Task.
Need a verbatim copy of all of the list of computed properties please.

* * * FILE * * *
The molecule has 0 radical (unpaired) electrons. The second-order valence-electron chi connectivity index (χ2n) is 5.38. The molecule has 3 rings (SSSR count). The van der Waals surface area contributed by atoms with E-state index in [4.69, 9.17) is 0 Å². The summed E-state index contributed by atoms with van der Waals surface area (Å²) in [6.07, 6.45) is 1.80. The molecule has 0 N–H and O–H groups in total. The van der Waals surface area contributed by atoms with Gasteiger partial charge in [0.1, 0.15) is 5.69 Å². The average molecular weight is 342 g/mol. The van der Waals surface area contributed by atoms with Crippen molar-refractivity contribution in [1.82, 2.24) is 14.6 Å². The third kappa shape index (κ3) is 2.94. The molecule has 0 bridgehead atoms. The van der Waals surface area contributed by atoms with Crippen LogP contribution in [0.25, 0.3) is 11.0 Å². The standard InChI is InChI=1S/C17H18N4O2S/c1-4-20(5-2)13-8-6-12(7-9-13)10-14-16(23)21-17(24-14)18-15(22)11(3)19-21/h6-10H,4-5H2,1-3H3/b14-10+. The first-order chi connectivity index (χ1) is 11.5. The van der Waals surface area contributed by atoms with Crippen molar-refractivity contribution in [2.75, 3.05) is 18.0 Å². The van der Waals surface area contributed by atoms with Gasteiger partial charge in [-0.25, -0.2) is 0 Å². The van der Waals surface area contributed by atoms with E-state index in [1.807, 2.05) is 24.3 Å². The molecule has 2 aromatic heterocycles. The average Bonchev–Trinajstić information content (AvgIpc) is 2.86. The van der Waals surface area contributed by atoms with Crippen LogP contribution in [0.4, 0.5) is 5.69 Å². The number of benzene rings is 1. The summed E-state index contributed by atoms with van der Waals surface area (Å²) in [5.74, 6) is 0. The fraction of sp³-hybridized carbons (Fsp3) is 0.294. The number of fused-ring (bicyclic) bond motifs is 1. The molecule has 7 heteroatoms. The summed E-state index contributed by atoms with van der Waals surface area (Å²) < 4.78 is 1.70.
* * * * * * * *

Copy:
The molecule has 0 radical (unpaired) electrons. The second-order valence-electron chi connectivity index (χ2n) is 5.38. The molecule has 3 rings (SSSR count). The van der Waals surface area contributed by atoms with E-state index in [4.69, 9.17) is 0 Å². The summed E-state index contributed by atoms with van der Waals surface area (Å²) in [6.07, 6.45) is 1.80. The molecule has 0 N–H and O–H groups in total. The van der Waals surface area contributed by atoms with Gasteiger partial charge in [0.1, 0.15) is 5.69 Å². The average molecular weight is 342 g/mol. The van der Waals surface area contributed by atoms with Crippen molar-refractivity contribution in [1.82, 2.24) is 14.6 Å². The third kappa shape index (κ3) is 2.94. The molecule has 0 bridgehead atoms. The van der Waals surface area contributed by atoms with Crippen LogP contribution in [0.25, 0.3) is 11.0 Å². The standard InChI is InChI=1S/C17H18N4O2S/c1-4-20(5-2)13-8-6-12(7-9-13)10-14-16(23)21-17(24-14)18-15(22)11(3)19-21/h6-10H,4-5H2,1-3H3/b14-10+. The first-order chi connectivity index (χ1) is 11.5. The van der Waals surface area contributed by atoms with Crippen molar-refractivity contribution in [2.75, 3.05) is 18.0 Å². The van der Waals surface area contributed by atoms with Gasteiger partial charge in [-0.25, -0.2) is 0 Å². The van der Waals surface area contributed by atoms with E-state index in [1.807, 2.05) is 24.3 Å². The molecule has 2 aromatic heterocycles. The average Bonchev–Trinajstić information content (AvgIpc) is 2.86. The van der Waals surface area contributed by atoms with Crippen LogP contribution in [0.4, 0.5) is 5.69 Å². The number of benzene rings is 1. The summed E-state index contributed by atoms with van der Waals surface area (Å²) in [5.74, 6) is 0. The fraction of sp³-hybridized carbons (Fsp3) is 0.294. The number of fused-ring (bicyclic) bond motifs is 1. The molecule has 7 heteroatoms. The summed E-state index contributed by atoms with van der Waals surface area (Å²) < 4.78 is 1.70.